Sentinel model 309-W

ca. 1947

The "before" picture ...
Sentinel model 309 - original condition
Painted bakelite, 5 1/2" high, 8" wide, and 4 1/2" deep (without the knobs)
Tube Lineup
Osc., Mod., Converter 12BE6
IF Amp 12BA6
Detector, AVC, AF 12AT6
Audio Power Amp 50B5
Rectifier 35W4
IF = 455kHz

This was an eBay purchase, described as a

nice small kitchen radio..looks like some one repainted it about 10-15 years is in very good working order
Well, it may have been, but the person who got the mail that day was carrying it under their arm, and fell off their bicycle on the way home. When I opened it and started peeling of the tape from the bubble-pack, I promptly got a sliver of glass in my finger, which turned out to be part of either the 35W4 rectifier tube, or the 12BE6 converter tube, the larger remains of which were bouncing around inside the cabinet. I didn't give him a hard time about it because he lost a patch of skin from his hand.

The cabinet design is starting to appeal to me more as I look at it. It makes me think it belongs on the set of a Tennessee Williams play, or in a starving artist's third-floor walk-up apartment.

I'm guessing at the model number. It has "MODEL 309" stamped on the chassis, but the sticker on the bottom got sprayed over by a previous owner. I first thought it was off-white paint brushed on over a factory applied enamel, but then I noticed that some areas on the bottom had dark brown bakelite showing through the spray. Also, none of the flakes that came off had anything other than the top coat colour under them. Later I looked at the painted-over label with a magnifying glass under strong side lighting. This made some of the printing show up faintly in relief, and as near as I can tell, it has a "W" after the model number. This would mean that the original colour was "Walnut", which I suppose is simply the bare bakelite with some texture in it.

The other model numbers are 309-I for ivory, 309-R for red plaskon, and 309-N for I-don't-know-what.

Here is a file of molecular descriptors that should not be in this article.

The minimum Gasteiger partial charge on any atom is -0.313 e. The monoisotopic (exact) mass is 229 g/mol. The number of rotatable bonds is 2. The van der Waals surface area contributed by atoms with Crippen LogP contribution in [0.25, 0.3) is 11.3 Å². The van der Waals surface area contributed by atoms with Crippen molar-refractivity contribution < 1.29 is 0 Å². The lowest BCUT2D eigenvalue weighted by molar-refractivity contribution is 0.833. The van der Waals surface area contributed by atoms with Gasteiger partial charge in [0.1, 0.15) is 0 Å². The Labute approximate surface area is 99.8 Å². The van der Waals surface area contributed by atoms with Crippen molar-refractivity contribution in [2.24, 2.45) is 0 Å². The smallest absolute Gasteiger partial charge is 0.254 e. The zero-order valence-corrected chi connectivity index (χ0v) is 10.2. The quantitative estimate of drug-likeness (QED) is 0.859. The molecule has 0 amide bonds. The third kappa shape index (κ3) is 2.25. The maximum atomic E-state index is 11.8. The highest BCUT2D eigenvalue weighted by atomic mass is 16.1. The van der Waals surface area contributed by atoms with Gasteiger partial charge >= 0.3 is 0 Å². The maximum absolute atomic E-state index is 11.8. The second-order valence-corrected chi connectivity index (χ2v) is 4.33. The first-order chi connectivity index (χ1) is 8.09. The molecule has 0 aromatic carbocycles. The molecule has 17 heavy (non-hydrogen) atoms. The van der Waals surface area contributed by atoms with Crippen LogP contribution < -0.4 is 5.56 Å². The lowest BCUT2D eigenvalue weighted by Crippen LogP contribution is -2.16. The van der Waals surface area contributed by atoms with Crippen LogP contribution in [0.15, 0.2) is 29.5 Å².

I gave it a quick once-over under the chassis, inserted two spare tubes from a parts radio, and fired it up, using my handy-dandy dim-bulb tester. Nothing. No singing, no humming, no light from the filaments, dim-bulb or pilot lamp. It was DOA. After disconnecting I turned it over and found a lot of long un-insulated leads of replacement caps, and quite a few questionable solder joints, including one that was to a tube base terminal that had broken off completely. I was too tired that night to pursue it further, but I'm hoping that it's from one of the series-connected tube filaments, and repairing that might at least get something to light up.

The loop antenna glued to the masonite back is a bit unusual. I must put up some scans of it later.

I was planning to strip the cabinet and paint it some original colour scheme. If the bare cabinet isn't too scarred, I may just polish up the bakelite, since it was a "walnut" model. I really don't know what to make of the painted powder blue knobs. They look like they're brown bakelite under the paint. (Actually, I had been considering a light blue and chocolate brown colour scheme at one point.) Their paint job looked so much better than the cabinet's that I began to wonder if it was a factory job. (The mysterious "N" colour perhaps?) Now that I've seen John Pelham's 309s, (see below) I may just strip off the blue and polish them up as well.

More good news - the dial face, transparent plastic cover, and pointer are in great condition, with barely noticeable UV light damage to the face.

September 4, 2000

Nope - that broken terminal turned out to belong to the plate of the audio output amp.

Other Sentinel 309s:

Sentinel 309-R (red plaskon)

Sentinal model 309-W
As seen on John Pelham's Collection of Antique Radios and Other Old Things.

You can get the Service data  and Schematic from the Nostalgia Air  online collection of Rider service manuals, although they can be somewhat difficult to read in places.

March 1, 2001

Bad News:
New rule: Do not leave knobs in strong stripper and then start watching a movie on TV.
I did just that, and returned to find a container with two blobs of brown and powder-blue jelly. Until I find some more that resemble the originals, I'm thinking of taking a pair of generic knobs, filing the skirt off the bottoms, and painting them an ivory colour.

Good News:
I was able to get the label a bit more legible, using a bit of paper towel dampened with Goof-Off to soften the paint, and then scraping the paint off with an X-Acto knife, under a 10-power magnifier. Later, the label had accidently gotten wet (with water) and I was able to peel it off in one piece, which allowed me to be a bit more aggressive in removing the paint from the cabinet.

I was able to polish out all of the scrapes and scratches on the cabinet, (using 400 grit sandpaper, crocus cloth, and then automotive polishing compound) and I've decided not to paint it. It is, after all, a model "309-W"

I took everything off the top of the chassis (except for the IF cans) and gave it a good cleaning, with waterless hand cleaner, a toothbrush, a Scotchbrite pad, and a final water rinse. I also hit it with a blast from a 100 psi compressed air hose nozzle to help speed up the drying.

I found a spare tube socket and replaced the broken one for the 50B5, but it's white ceramic and doesn't look right next to the phenolic ones. I'll wait until I get a better match before I proceed with the recapping.

Over to  John Rose's Vintage Radio Home